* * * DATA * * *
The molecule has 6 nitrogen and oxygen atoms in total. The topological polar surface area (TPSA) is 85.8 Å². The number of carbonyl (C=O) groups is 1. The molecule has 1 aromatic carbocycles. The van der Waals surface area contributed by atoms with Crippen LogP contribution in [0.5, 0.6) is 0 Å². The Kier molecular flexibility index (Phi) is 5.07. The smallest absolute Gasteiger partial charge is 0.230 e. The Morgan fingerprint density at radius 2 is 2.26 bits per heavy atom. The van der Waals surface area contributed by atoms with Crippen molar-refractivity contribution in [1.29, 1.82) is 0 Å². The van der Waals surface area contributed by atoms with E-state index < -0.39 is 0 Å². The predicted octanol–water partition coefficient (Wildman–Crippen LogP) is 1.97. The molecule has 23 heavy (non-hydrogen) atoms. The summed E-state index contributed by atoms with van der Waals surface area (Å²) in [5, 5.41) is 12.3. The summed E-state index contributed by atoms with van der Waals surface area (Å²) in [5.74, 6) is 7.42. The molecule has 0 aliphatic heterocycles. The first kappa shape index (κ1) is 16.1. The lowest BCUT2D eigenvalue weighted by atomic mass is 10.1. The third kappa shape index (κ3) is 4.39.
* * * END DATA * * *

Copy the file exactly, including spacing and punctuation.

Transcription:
The molecule has 6 nitrogen and oxygen atoms in total. The topological polar surface area (TPSA) is 85.8 Å². The number of carbonyl (C=O) groups is 1. The molecule has 1 aromatic carbocycles. The van der Waals surface area contributed by atoms with Crippen LogP contribution in [0.5, 0.6) is 0 Å². The Kier molecular flexibility index (Phi) is 5.07. The smallest absolute Gasteiger partial charge is 0.230 e. The Morgan fingerprint density at radius 2 is 2.26 bits per heavy atom. The van der Waals surface area contributed by atoms with Crippen molar-refractivity contribution in [1.29, 1.82) is 0 Å². The van der Waals surface area contributed by atoms with E-state index < -0.39 is 0 Å². The predicted octanol–water partition coefficient (Wildman–Crippen LogP) is 1.97. The molecule has 23 heavy (non-hydrogen) atoms. The summed E-state index contributed by atoms with van der Waals surface area (Å²) in [5, 5.41) is 12.3. The summed E-state index contributed by atoms with van der Waals surface area (Å²) in [5.74, 6) is 7.42. The molecule has 0 aliphatic heterocycles. The first kappa shape index (κ1) is 16.1. The lowest BCUT2D eigenvalue weighted by atomic mass is 10.1. The third kappa shape index (κ3) is 4.39.